The bad weather -- rather than a mechanical malfunction, as reported earlier by the project's sponsors -- thwarted Yves Rossy's bid to become the first person to achieve such an intercontinental crossing.
Rossy waved from the cold blue sea while awaiting rescue, his red wing and striped parachute floating beside him. In time, a rescuer helicopter winched him from the wind-swept waters to safety.
"I am still here -- a little bit wet but I am still here," told a news conference after undergoing a medical checkup, still wearing his red and white flying suit. "I did my best," he said.
Rossy, a 50-year-old former fighter pilot, took off from Tangiers but a few minutes into what was supposed to be a 15-minute flight he vanished from TV screens providing live footage from planes and choppers accompanying him. For a good 10 minutes, no one knew where he was.
Rossy said that about three or four minutes into the flight he hit turbulence and entered clouds that he described as beautiful but disorienting because he could not see and had no reference points.
He tried to climb over the cloud cover "but before the blue came again" his flying became unstable. Eventually he found himself wobbling and dropping at up to 300 kilometers per hour until he was just 850 meters above the water. At that rate he would have hit it in about 20 seconds.
"So the sea comes very fast," he said. "Unstable, at this height, there is no playing anymore. So I throw away my wing and opened my parachute."
Rossy said he was disappointed but will keep doing this kind of flight -- he did the English Channel last year -- and plans to take on the Grand Canyon next spring with an upgraded wing he is now completing.
"I love to fly and to fly like this is freedom," he said. "The emotions are so strong you become addicted."
Things started off fine. As planned, Rossy stood on the ledge of an open door on the small plane that took him into the air, and jumped, deploying the wing and plummeting about 500 meters until he upped his thrust and gained flight at a cruising speed of 220 kilometers per hour (130 miles per hour) at an altitude was 1,950 meters (6,500 feet).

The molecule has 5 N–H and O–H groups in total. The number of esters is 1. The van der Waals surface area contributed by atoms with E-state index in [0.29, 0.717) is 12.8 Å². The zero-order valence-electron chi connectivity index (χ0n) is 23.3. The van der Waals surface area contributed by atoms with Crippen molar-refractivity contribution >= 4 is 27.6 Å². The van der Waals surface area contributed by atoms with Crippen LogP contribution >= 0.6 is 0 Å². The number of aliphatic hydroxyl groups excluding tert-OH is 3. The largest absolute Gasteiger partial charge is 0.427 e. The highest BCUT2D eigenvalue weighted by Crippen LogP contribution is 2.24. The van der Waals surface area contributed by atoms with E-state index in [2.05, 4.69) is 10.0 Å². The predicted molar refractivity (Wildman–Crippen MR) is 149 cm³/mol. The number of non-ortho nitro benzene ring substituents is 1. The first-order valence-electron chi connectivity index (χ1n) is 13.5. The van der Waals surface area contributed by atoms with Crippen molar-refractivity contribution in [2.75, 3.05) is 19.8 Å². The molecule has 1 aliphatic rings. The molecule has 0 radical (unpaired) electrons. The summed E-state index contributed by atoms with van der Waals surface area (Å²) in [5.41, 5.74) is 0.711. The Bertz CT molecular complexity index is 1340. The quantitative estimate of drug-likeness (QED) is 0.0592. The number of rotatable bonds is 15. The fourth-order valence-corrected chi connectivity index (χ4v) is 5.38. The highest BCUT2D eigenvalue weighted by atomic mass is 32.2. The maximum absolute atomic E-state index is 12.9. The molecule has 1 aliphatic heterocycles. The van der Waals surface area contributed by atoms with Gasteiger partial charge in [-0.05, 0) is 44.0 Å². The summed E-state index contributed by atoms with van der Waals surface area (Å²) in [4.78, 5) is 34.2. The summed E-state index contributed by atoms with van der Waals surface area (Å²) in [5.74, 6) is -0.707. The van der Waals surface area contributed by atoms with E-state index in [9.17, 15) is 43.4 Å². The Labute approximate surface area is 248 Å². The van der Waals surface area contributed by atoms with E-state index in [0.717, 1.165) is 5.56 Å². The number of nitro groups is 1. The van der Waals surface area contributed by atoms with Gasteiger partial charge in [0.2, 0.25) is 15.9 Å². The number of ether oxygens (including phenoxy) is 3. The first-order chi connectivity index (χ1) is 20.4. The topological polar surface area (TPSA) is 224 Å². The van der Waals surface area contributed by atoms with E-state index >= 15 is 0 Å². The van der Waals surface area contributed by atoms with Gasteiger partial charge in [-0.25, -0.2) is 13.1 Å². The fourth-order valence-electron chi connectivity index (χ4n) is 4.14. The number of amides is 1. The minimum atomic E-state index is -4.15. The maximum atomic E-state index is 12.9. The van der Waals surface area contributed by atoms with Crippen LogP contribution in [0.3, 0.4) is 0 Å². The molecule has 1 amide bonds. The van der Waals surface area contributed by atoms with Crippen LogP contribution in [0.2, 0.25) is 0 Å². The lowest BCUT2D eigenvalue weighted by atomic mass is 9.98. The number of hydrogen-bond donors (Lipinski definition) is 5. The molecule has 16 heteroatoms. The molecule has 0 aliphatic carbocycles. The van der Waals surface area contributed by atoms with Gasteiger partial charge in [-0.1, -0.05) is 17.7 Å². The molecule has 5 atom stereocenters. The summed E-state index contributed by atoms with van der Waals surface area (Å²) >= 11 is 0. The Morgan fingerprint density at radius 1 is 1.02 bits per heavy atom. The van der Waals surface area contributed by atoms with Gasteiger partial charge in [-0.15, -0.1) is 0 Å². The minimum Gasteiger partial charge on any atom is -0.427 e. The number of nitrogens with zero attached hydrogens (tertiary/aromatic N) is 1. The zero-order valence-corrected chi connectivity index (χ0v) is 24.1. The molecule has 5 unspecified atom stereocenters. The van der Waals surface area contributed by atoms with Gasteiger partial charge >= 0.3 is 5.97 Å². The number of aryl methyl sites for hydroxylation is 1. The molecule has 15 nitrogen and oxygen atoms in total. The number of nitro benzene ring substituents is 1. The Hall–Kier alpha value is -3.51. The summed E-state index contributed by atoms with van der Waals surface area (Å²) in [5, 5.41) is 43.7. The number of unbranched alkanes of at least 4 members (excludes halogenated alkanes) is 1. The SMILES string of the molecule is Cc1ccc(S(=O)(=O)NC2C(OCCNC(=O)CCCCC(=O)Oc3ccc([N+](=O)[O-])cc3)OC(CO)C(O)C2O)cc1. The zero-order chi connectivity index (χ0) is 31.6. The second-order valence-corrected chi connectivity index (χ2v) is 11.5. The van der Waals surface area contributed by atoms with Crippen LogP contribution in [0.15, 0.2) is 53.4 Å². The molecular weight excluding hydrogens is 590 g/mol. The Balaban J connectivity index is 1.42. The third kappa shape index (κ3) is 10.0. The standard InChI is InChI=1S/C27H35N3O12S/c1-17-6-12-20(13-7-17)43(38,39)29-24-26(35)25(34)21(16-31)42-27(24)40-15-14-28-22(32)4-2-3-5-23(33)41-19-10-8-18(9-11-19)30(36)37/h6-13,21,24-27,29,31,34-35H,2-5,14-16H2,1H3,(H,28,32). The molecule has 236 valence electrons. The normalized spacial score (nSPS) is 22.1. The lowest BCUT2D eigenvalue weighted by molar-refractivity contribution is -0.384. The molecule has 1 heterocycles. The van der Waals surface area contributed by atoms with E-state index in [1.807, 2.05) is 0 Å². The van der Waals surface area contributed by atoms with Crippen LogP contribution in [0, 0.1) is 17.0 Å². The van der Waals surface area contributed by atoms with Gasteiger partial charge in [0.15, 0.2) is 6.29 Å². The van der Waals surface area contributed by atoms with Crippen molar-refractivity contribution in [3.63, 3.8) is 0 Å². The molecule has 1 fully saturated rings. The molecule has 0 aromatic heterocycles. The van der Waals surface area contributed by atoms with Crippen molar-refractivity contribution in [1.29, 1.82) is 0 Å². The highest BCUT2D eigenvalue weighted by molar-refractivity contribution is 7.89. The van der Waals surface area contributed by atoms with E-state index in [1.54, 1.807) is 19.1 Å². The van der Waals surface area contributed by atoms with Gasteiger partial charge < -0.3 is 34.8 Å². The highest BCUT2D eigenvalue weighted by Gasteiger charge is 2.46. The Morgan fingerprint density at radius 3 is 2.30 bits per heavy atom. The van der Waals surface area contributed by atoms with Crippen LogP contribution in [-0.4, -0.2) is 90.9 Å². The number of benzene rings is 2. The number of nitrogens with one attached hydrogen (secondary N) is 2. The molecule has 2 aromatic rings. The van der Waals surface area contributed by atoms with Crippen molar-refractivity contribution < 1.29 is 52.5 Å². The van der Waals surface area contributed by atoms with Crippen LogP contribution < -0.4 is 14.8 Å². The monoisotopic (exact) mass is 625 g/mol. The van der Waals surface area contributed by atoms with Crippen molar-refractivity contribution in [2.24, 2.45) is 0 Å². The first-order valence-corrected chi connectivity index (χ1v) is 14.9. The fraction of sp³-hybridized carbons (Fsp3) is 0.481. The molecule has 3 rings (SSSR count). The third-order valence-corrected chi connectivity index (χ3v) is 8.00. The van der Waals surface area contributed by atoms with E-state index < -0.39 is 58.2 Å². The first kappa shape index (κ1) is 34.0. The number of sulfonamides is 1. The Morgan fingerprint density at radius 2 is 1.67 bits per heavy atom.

The wing has no steering mechanism. Rossy guides it by shifting his weight.
He banked sharply left at first, and strong winds buffeted him. At one point he flew through clouds and was lost from sight. Below him, a ferry sailed from Morocco to Spain.
Stuart Sterzel, CEO of project sponsor Webtel.mobi, called Rossy a hero just for trying, even though he did not make it from Africa to Europe has planned.
"He is a man of courage," Sterzel said. "He will get up and dust himself off."
Rossy was flown to a hospital in the southern city of Jerez for a precautionary checkup.
Sterzel said a full rescue rehearsal with Rossy in the water had been carried out Tuesday and the team had been fully prepared.
He said Rossy would probably attempt the Atlantic crossing again in the new year.
The Spanish coast guard was expected to retrieve the wing and the parachute from the sea.
Rossy attempted the feat wearing a homemade wing spanning 2.5 meters (8 feet) and powered by four kerosene-fueled jet engines.
His endeavor had been billed as the first intercontinental crossing by man using jet-powered wings -- over the North Atlantic between Africa and Europe.
Rossy provided the first public demonstration of his homemade aircraft in May 2008, doing figure eights over the Alps before touching down near the eastern shore of Lake Geneva.
He flew across the English Channel in September last year, going from Calais, France, to Dover, England.
This time the weather was of particular concern because Rossy had to fly over the spot where the Atlantic flows into the Mediterranean through the Strait of Gibraltar. This makes for high winds that can suddenly change direction, or blow in two directions at once at different altitudes, organizers said.
"We are very proud of him," said Sterzel. "We are extremely satisfied with his attempt. If something is easy it's not a challenge."